Stream/Habitat Restoration

The City of Issaquah has an active program to acquire lands and restore stream and riparian areas along area streams. This follows a long tradition of the City and community recognizing the importance of preserving properties along streams and restoring functional fish habitat.

Restoration Plans

The following plans help guide the restoration of streams, riparian areas, and wetland in and around Issaquah:

More information on regional salmon and habitat restoration efforts, as well as the science of salmon recovery, can be found on King County's website.

The City is actively involved in the implementation of WRIA 8 Chinook Salmon Conservation Plan, the goal of which is to restore and protect habitat that salmon need to survive in the Lake Washington/Cedar/Sammamish Watershed.

Partners in Restoration

In most cases, acquisition of property for open space, and construction of stream restoration projects, was not possible without funding help from the following state and local agencies:

  • King Conservation District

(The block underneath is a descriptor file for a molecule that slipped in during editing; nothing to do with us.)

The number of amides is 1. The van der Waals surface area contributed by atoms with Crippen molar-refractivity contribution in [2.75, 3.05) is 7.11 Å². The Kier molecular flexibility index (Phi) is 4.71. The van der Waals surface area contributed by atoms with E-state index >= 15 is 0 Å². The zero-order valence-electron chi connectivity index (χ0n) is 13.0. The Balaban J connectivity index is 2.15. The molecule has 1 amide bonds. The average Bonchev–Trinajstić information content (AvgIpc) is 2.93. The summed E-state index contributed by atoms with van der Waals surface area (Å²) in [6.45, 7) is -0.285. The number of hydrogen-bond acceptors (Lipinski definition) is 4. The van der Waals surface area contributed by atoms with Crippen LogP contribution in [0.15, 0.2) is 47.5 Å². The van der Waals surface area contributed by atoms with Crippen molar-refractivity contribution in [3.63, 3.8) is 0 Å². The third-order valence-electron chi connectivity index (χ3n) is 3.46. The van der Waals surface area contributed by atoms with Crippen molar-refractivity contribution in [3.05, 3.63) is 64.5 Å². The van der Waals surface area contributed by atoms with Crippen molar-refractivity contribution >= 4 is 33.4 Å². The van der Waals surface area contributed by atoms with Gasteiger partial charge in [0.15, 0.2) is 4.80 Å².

• King County Waterworks Grant Fund
  • King County Conservation Futures Tax (CFT)
  • King County Flood Control District
  • State Department of Ecology Centennial Clean Water Fund
  • State of Washington Recreation and Conservation Office (Salmon Recovery Funding Board and Puget Sound Aquisition and Recreation grants)
  • National Fish and Wildlife Federation
  • National Oceanographic and Atmospheric Administration

Local propety owners, such as Rowley Properties, has also take the lead on significant open space and stream restoration projects.

Another key partner is the Mountains to Sound Greenway Trust. Since the early 2000s, the Greenway Trust has assisted the City with organizing volunteer planting events; arranging for conservation crews to help remove invasive vegetation and install native plants; providing post-construction maintenance; and project planning. Plants used for restoration projects are grown in a nursery located in Lake Sammamish State Park.